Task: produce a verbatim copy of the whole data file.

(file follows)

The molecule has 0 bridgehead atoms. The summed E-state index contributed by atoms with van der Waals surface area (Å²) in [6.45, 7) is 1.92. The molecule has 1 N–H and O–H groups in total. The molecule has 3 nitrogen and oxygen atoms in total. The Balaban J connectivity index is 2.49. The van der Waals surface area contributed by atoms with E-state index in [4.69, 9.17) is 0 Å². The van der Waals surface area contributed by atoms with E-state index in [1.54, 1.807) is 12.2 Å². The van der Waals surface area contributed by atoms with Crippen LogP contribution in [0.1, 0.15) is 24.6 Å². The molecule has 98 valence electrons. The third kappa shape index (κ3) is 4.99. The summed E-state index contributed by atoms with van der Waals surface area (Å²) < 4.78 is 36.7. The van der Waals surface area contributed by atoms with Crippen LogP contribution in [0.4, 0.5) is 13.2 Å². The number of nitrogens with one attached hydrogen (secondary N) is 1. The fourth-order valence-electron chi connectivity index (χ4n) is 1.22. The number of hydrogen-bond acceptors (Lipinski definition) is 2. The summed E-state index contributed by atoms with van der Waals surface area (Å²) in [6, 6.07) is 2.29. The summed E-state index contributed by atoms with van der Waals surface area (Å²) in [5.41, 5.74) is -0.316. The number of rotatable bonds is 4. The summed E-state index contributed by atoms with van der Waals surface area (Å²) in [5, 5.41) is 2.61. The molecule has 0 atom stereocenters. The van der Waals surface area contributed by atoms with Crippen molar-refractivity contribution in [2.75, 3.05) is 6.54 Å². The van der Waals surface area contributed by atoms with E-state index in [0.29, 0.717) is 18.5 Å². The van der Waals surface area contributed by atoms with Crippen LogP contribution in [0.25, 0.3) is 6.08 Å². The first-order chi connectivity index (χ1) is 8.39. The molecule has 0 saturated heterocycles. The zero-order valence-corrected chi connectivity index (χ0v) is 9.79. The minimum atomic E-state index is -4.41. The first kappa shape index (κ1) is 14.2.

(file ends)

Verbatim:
The molecule has 0 bridgehead atoms. The summed E-state index contributed by atoms with van der Waals surface area (Å²) in [6.45, 7) is 1.92. The molecule has 1 N–H and O–H groups in total. The molecule has 3 nitrogen and oxygen atoms in total. The Balaban J connectivity index is 2.49. The van der Waals surface area contributed by atoms with E-state index in [4.69, 9.17) is 0 Å². The van der Waals surface area contributed by atoms with E-state index in [1.54, 1.807) is 12.2 Å². The van der Waals surface area contributed by atoms with Crippen LogP contribution in [0.1, 0.15) is 24.6 Å². The molecule has 98 valence electrons. The third kappa shape index (κ3) is 4.99. The summed E-state index contributed by atoms with van der Waals surface area (Å²) < 4.78 is 36.7. The van der Waals surface area contributed by atoms with Crippen LogP contribution in [0.4, 0.5) is 13.2 Å². The number of nitrogens with one attached hydrogen (secondary N) is 1. The fourth-order valence-electron chi connectivity index (χ4n) is 1.22. The number of hydrogen-bond acceptors (Lipinski definition) is 2. The summed E-state index contributed by atoms with van der Waals surface area (Å²) in [6, 6.07) is 2.29. The summed E-state index contributed by atoms with van der Waals surface area (Å²) in [5.41, 5.74) is -0.316. The number of rotatable bonds is 4. The summed E-state index contributed by atoms with van der Waals surface area (Å²) in [5, 5.41) is 2.61. The molecule has 0 atom stereocenters. The van der Waals surface area contributed by atoms with Crippen molar-refractivity contribution in [2.75, 3.05) is 6.54 Å². The van der Waals surface area contributed by atoms with E-state index in [0.29, 0.717) is 18.5 Å². The van der Waals surface area contributed by atoms with Crippen LogP contribution in [0.25, 0.3) is 6.08 Å². The first-order chi connectivity index (χ1) is 8.39. The molecule has 0 saturated heterocycles. The zero-order valence-corrected chi connectivity index (χ0v) is 9.79. The minimum atomic E-state index is -4.41. The first kappa shape index (κ1) is 14.2.